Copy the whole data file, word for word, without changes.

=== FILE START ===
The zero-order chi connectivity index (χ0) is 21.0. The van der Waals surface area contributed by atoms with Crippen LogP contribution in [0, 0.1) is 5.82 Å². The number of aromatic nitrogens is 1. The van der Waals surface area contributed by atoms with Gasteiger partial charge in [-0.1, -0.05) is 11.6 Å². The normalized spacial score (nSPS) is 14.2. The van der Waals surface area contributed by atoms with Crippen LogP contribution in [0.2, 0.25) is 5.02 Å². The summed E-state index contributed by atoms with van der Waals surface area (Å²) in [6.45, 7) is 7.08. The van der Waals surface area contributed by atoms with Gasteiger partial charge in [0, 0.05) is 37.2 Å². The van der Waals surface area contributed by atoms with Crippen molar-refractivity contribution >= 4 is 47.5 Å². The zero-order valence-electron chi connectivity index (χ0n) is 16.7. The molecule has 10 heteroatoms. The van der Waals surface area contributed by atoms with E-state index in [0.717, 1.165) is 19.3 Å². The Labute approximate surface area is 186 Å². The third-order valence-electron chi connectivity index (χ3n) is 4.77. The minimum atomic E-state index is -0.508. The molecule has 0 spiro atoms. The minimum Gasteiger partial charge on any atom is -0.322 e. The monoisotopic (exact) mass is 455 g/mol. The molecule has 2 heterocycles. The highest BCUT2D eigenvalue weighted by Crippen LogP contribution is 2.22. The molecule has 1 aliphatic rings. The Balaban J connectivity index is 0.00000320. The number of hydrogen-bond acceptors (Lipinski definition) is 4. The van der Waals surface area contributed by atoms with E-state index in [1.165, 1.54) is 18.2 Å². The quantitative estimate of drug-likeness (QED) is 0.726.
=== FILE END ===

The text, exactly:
The zero-order chi connectivity index (χ0) is 21.0. The van der Waals surface area contributed by atoms with Crippen LogP contribution in [0, 0.1) is 5.82 Å². The number of aromatic nitrogens is 1. The van der Waals surface area contributed by atoms with Gasteiger partial charge in [-0.1, -0.05) is 11.6 Å². The normalized spacial score (nSPS) is 14.2. The van der Waals surface area contributed by atoms with Crippen LogP contribution in [0.2, 0.25) is 5.02 Å². The summed E-state index contributed by atoms with van der Waals surface area (Å²) in [6.45, 7) is 7.08. The van der Waals surface area contributed by atoms with Gasteiger partial charge in [0, 0.05) is 37.2 Å². The van der Waals surface area contributed by atoms with Crippen molar-refractivity contribution >= 4 is 47.5 Å². The zero-order valence-electron chi connectivity index (χ0n) is 16.7. The molecule has 10 heteroatoms. The van der Waals surface area contributed by atoms with E-state index in [0.717, 1.165) is 19.3 Å². The Labute approximate surface area is 186 Å². The third-order valence-electron chi connectivity index (χ3n) is 4.77. The minimum atomic E-state index is -0.508. The molecule has 0 spiro atoms. The minimum Gasteiger partial charge on any atom is -0.322 e. The monoisotopic (exact) mass is 455 g/mol. The molecule has 2 heterocycles. The highest BCUT2D eigenvalue weighted by Crippen LogP contribution is 2.22. The molecule has 1 aliphatic rings. The Balaban J connectivity index is 0.00000320. The number of hydrogen-bond acceptors (Lipinski definition) is 4. The van der Waals surface area contributed by atoms with E-state index in [1.165, 1.54) is 18.2 Å². The quantitative estimate of drug-likeness (QED) is 0.726.